Traverse operation 310 determines that the nodes, Corp and Department, are in the payload node tree and further that Department node is pointed to by the pointer in the result node set as the end node from the previous path. Traverse operation also determines that the nodes, Managers and Person, are not in the node tree, and further finds that the values “John” and 20001 are the properties for the Person node. Since Managers node is not in the XML payload node tree, empty test operation 312 branches the operation flow YES to node create operation 314.

Node create operation 314 now creates a node for Managers and a node for Person. Further, the create operation stores the parent/child relationship or link for the Mangers node and the Person node. The Managers node 506 links up to the Department node 502, and the Person node 508 links up to the Managers node 506. Also the attribute, John, is stored with the Person node by node create operation 314, and a value node 510 for Person ID is created that links to the Person node and stores the value 20001. Reset operation 316 now empties the result node set and stores a pointer to point to a new end node which is the Person node 508.

There are no more parent XPaths in the XML list. Accordingly, operation flow branches NO from more parent XPaths test 318 to XML row test operation 324. This completes the branch of the XML payload node tree for record 404. Since there are more rows or records in the XML list, the operation flow branches YES to initialize a result node set for the next record to empty. The next record to be processed is row 406. Some properties are different as the Person name is Peter and the PersonID is 20002. Note that another row or record could be processed next rather than row 406 as the sequence of processing the rows is not important. The same XML payload node tree as shown in FIG. 5 will result irrespective of the sequence of processing the XML list for the rows 404, 406, 408, 410 in FIG. 4.

Retrieve operation 308 now starts with the shortest parent XPath which is /Corp/Department. Traverse operation 310 traverses this path from the root node Corp and determines that the nodes Corp and Department are already in the XML payload node tree. Accordingly, the operation flow branches NO from the empty test operation 312 to properties test operation 322. Properties test operation 322 detects whether the properties in the existing end node, which is Department node 502 (FIG. 5), match the properties at the end node, which is also a department node, of the XPath being traversed. In this example the properties at the existing end node, which is Department node 502, are Engineering and 1001, and the properties for Department at the end of the shortest Parent XPath for the new record are also Engineering and 1001. Accordingly, there is a match, and the operation flow branches YES to reset operation 316. Reset operation 316 empties the node result set for record 406 and sets a new pointer pointing to Department node 502.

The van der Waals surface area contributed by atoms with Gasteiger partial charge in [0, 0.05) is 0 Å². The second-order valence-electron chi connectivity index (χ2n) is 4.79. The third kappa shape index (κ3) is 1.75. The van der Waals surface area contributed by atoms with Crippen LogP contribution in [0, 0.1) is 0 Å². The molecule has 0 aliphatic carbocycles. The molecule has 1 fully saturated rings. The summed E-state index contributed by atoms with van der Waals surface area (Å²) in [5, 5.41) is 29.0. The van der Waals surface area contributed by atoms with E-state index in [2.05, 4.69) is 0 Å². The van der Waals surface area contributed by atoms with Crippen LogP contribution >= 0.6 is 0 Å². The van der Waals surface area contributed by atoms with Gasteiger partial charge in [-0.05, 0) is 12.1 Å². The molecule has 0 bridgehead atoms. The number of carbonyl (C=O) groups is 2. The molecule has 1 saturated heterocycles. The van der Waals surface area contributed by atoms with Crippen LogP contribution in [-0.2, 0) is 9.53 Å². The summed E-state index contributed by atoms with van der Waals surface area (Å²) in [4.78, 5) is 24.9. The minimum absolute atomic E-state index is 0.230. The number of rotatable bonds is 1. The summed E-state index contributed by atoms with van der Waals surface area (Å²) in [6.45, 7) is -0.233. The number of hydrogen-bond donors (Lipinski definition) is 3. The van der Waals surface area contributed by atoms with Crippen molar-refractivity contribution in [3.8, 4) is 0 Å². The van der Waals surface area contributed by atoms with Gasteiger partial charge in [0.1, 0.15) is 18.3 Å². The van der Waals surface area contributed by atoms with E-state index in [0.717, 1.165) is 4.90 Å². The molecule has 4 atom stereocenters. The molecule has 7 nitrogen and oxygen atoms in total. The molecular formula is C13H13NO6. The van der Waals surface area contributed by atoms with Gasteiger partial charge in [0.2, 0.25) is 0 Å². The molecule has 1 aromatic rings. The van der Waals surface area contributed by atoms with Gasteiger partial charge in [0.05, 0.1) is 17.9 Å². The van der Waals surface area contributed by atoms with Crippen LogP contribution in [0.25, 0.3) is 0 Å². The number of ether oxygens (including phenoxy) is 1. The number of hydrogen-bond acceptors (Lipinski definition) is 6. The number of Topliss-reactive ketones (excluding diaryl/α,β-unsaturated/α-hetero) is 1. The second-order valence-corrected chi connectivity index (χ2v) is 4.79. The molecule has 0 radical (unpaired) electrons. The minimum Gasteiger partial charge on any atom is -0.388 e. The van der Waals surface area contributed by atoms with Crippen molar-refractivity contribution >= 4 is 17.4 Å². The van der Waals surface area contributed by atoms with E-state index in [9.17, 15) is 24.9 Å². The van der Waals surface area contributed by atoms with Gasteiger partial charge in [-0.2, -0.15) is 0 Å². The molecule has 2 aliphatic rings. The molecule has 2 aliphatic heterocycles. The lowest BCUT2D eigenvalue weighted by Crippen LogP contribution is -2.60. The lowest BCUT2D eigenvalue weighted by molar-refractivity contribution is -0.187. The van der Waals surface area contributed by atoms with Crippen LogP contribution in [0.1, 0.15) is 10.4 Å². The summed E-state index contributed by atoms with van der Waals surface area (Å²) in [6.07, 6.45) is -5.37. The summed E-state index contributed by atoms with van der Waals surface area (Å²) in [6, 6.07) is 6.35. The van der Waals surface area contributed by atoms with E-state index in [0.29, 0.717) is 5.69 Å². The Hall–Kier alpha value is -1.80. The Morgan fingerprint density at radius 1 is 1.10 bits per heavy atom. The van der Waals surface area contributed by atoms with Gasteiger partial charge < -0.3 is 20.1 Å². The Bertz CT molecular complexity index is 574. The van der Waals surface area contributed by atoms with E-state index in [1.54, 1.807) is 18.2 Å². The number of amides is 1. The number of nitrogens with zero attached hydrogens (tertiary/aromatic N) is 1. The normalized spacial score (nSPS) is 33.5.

More parent XPaths test operation 318 detects that there is another parent XPath to be processed for record 406 and the operation flow branches YES to retrieve operation 320. Retrieve operation 320 retrieves the next shortest parent XPath which is /Corp/Department/Managers/Person. Traverse operation traverses s this path and finds that there are already nodes for Corp, Department with Name=Engineering, Managers and Person in the XML payload node tree. The empty test operation 312 therefore branches the operation flow to properties test operation 322. Properties test operation 322 detects whether the properties in the existing end node, which is Person node 508 (FIG. 5), match the properties at the Person end node of the XPath being traversed. Since the XPath being traversed has an end node Person with the properties, name=Peter and a Person ID of 20002, the properties do not match. The operation flow branches NO from properties test 322 to node create operation 314.